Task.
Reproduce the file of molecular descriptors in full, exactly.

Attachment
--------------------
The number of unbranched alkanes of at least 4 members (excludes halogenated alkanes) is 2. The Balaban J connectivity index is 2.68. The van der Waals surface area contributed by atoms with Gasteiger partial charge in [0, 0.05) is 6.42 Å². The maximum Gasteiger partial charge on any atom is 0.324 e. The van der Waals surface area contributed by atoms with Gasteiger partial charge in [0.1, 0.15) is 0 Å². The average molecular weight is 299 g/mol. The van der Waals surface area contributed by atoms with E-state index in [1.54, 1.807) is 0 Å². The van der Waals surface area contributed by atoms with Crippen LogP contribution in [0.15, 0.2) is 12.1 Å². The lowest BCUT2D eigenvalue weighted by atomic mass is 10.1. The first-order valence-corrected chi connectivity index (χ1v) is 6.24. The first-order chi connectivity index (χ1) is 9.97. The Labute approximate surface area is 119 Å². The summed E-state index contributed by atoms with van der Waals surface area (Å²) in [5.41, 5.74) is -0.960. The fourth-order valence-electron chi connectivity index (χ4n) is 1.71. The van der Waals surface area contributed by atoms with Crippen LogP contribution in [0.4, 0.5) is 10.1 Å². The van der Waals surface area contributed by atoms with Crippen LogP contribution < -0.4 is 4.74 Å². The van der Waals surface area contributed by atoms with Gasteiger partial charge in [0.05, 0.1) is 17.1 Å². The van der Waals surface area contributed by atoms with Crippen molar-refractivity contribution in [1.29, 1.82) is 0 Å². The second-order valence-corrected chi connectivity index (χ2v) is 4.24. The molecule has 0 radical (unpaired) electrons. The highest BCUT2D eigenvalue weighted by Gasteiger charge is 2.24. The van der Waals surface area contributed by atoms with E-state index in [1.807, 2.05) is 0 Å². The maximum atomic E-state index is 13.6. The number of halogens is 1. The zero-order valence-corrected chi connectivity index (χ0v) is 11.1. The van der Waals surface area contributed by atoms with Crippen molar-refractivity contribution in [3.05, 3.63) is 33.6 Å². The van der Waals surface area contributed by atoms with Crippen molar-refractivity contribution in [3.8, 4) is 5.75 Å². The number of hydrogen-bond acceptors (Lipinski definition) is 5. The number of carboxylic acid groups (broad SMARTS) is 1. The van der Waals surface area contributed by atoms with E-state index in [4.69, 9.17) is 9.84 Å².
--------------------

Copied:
The number of unbranched alkanes of at least 4 members (excludes halogenated alkanes) is 2. The Balaban J connectivity index is 2.68. The van der Waals surface area contributed by atoms with Gasteiger partial charge in [0, 0.05) is 6.42 Å². The maximum Gasteiger partial charge on any atom is 0.324 e. The van der Waals surface area contributed by atoms with Gasteiger partial charge in [0.1, 0.15) is 0 Å². The average molecular weight is 299 g/mol. The van der Waals surface area contributed by atoms with E-state index in [1.54, 1.807) is 0 Å². The van der Waals surface area contributed by atoms with Crippen LogP contribution in [0.15, 0.2) is 12.1 Å². The lowest BCUT2D eigenvalue weighted by atomic mass is 10.1. The first-order valence-corrected chi connectivity index (χ1v) is 6.24. The first-order chi connectivity index (χ1) is 9.97. The Labute approximate surface area is 119 Å². The summed E-state index contributed by atoms with van der Waals surface area (Å²) in [5.41, 5.74) is -0.960. The fourth-order valence-electron chi connectivity index (χ4n) is 1.71. The van der Waals surface area contributed by atoms with Crippen LogP contribution in [0.4, 0.5) is 10.1 Å². The van der Waals surface area contributed by atoms with Crippen LogP contribution < -0.4 is 4.74 Å². The van der Waals surface area contributed by atoms with Gasteiger partial charge in [0.05, 0.1) is 17.1 Å². The van der Waals surface area contributed by atoms with Crippen molar-refractivity contribution in [1.29, 1.82) is 0 Å². The second-order valence-corrected chi connectivity index (χ2v) is 4.24. The molecule has 0 radical (unpaired) electrons. The highest BCUT2D eigenvalue weighted by Gasteiger charge is 2.24. The van der Waals surface area contributed by atoms with E-state index in [1.807, 2.05) is 0 Å². The maximum atomic E-state index is 13.6. The number of halogens is 1. The zero-order valence-corrected chi connectivity index (χ0v) is 11.1. The van der Waals surface area contributed by atoms with Crippen molar-refractivity contribution in [3.05, 3.63) is 33.6 Å². The van der Waals surface area contributed by atoms with Crippen molar-refractivity contribution in [3.8, 4) is 5.75 Å². The number of hydrogen-bond acceptors (Lipinski definition) is 5. The number of carboxylic acid groups (broad SMARTS) is 1. The van der Waals surface area contributed by atoms with E-state index in [4.69, 9.17) is 9.84 Å².